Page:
It is another matter that the common man perceives political leaders and government servants generally in the same league – kings of the present times. Continued existence of shortages and differentiation in social hierarchies has indeed shown him his place – at the mercy of the powers that be. Sadly the common man has abdicated his rights in the favour of the rulers whom he always learnt to fear. And therefore the question of his demanding good governance never arose; he neither expected good governance nor good conduct from those at the helm of affairs, yet within his heart he always castigated them!

It is this perception of the ruling classes, the entire tantra, in the eyes of the common man that needs to change if real change is to be brought about. The widely prevalent yet true perception that all government functionaries are corrupt needs to change, by the emergence of an environment in which interaction between the common man and the sarkar is not laced with graft. The general feeling that India is not for Indians – that it is a country only for the powerful or the rich needs to change for the big change to be really worth its while.

Our biggest misfortune has been the continuance of the british raj in the garb of swaraj. A system of governance based on mistrust and therefore warranting sanctions and approvals for almost anything under the sun is being continued even when the color of the rulers changed from fair to brown.  Our laws, our rules and our processes that the machinery of governance still follows are mostly as intact as they were when inherited from the empire and have miserably failed to meet aspirations.

Changing rules, processes and systems therefore has to be a major focus area. Simplification has to be the buzzword as this perhaps is the only way to achieve quantum growth that can reduce the chasm of difference between the developed world and ours.  

Sunday, June 1, 2014

Do we need bullet trains?

The answer is yes with a but, the but being that running more trains as well as longer trains so that all those desirous of traveling can get a confirmed seat should have a higher priority over mere speed. The constraint in increasing the number of trains to suit the demand stems from the reality that major trunk routes are now saturated due to the yearly addition of new trains with scant regards to the infrastructural bottlenecks and much warranted systemic improvements.

Nevertheless, even considering that saving a few hours is to be pegged at a higher pedestal than meeting the basic expectations of the traveling public, the fact remains that the existing tracks even on the golden quadrilateral would not suffice as running a couple of bullet trains would drastically reduce the train carrying capacity of the lines, thereby increasing shortages even further. Moreover With airfares almost matching upper class fares on the track, those wanting to save time or forgoing the hassles of long distance invariably travel by air. This category would continue to do so even if the travel time is reduced to half unless of course the experience itself makes up for the extra time spent.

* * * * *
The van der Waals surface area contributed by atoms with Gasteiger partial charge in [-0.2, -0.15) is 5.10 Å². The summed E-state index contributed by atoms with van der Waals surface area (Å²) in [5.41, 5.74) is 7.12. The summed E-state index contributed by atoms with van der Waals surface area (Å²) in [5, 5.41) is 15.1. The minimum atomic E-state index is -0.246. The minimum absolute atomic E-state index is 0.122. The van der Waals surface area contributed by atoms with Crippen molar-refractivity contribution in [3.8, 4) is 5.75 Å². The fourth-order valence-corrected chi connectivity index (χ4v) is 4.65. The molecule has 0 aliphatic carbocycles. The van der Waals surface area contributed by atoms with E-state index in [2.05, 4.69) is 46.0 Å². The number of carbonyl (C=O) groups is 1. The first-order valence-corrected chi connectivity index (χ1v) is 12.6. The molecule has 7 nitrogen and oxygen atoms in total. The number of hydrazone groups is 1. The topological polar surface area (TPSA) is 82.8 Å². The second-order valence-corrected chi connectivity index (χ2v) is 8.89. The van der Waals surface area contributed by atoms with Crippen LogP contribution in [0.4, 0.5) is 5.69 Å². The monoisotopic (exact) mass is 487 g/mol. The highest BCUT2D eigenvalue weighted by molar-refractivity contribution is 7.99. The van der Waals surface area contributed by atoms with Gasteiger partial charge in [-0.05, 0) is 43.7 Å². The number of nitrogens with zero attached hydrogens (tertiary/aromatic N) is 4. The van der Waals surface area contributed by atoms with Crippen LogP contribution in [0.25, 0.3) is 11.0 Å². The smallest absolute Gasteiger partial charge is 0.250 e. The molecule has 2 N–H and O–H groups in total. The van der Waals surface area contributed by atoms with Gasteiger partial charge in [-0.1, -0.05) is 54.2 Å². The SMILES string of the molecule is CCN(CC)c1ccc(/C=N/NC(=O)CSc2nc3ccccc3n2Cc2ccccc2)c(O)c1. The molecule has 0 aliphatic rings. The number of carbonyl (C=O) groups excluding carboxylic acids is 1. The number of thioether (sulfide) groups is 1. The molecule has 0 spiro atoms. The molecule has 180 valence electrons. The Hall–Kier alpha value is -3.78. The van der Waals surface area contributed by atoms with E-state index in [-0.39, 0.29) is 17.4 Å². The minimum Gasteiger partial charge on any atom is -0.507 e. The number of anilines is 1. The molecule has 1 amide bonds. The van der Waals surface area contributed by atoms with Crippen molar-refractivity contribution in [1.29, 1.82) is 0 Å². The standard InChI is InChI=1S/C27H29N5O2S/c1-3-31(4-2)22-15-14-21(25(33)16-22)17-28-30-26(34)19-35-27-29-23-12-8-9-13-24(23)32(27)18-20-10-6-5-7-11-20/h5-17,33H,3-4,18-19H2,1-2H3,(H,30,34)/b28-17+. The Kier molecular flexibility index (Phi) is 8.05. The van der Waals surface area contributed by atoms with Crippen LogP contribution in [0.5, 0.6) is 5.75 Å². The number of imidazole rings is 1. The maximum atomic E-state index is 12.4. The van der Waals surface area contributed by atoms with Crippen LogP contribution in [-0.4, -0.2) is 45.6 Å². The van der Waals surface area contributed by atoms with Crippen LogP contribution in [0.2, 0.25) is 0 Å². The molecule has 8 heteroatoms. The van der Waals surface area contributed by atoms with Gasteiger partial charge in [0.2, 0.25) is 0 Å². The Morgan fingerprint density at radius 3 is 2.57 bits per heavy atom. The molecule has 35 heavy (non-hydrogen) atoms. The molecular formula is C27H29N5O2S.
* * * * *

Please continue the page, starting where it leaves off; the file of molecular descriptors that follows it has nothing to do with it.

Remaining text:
This brings us to the fundamental reality that quadrupling of important tracks is indeed an essential prerequisite before a path breaking exercise like bullet trains or even large scale increase in the existing trains can be considered. Considering the mess that the railways find itself in, it is apparent that time has come when the private sector and private funding should be involved in the building and operation of new tracks, new overhead equipment, new rolling stock and new terminals through the PPP route, for besides the money, it would also be many times faster than the existing methodology. 

Sometime back it was reported that a high level delegation went beyond the shores of the country to scout for suitable technology for bullet trains. Unfortunately it is not only about technology, it is about running an organization well, it is about vision, it is about being responsive to the changing environment, it is about connectedness of the organization to the clients and the men who run the show. It saddens me that an organization, a commercial one at that continues to perform miserably even in the best possible business scenario – monopoly, sellers-market and a burgeoning middle class.

Yet dream we must for only those who dream, dare and railways has indeed been waiting for big ticket improvements and reforms. If our clients want bullet trains give it to them, but at the same time also give them the other things in their well justified wish list, like the ability to travel when they like, clean trains and stations and above all a better managed railway that can compete with railway networks in the developed world.  

There is a lot to learn from history. Is it not amazing that in the nineteenth century it took a mere two decades and a half for the four major cities to be linked regardless of the absence of technology and planning tools that we have today? The pace at which the hill railways were built, all five of them is also equally amazing for after over a hundred years of technological advancements and breakthroughs we feel exasperated that mere paper work takes more time than what our ancestors took to build. 

For the nation to indeed live the big ticket dreams in the railway sector, a totally out of the box thinking and execution methodology would have to be resorted to. Unfortunately the monolith being mired in its own archaic thinking and processes would resist change, yet would have to come around if it has to emerge as the engine of economic growth in a now resurgent India.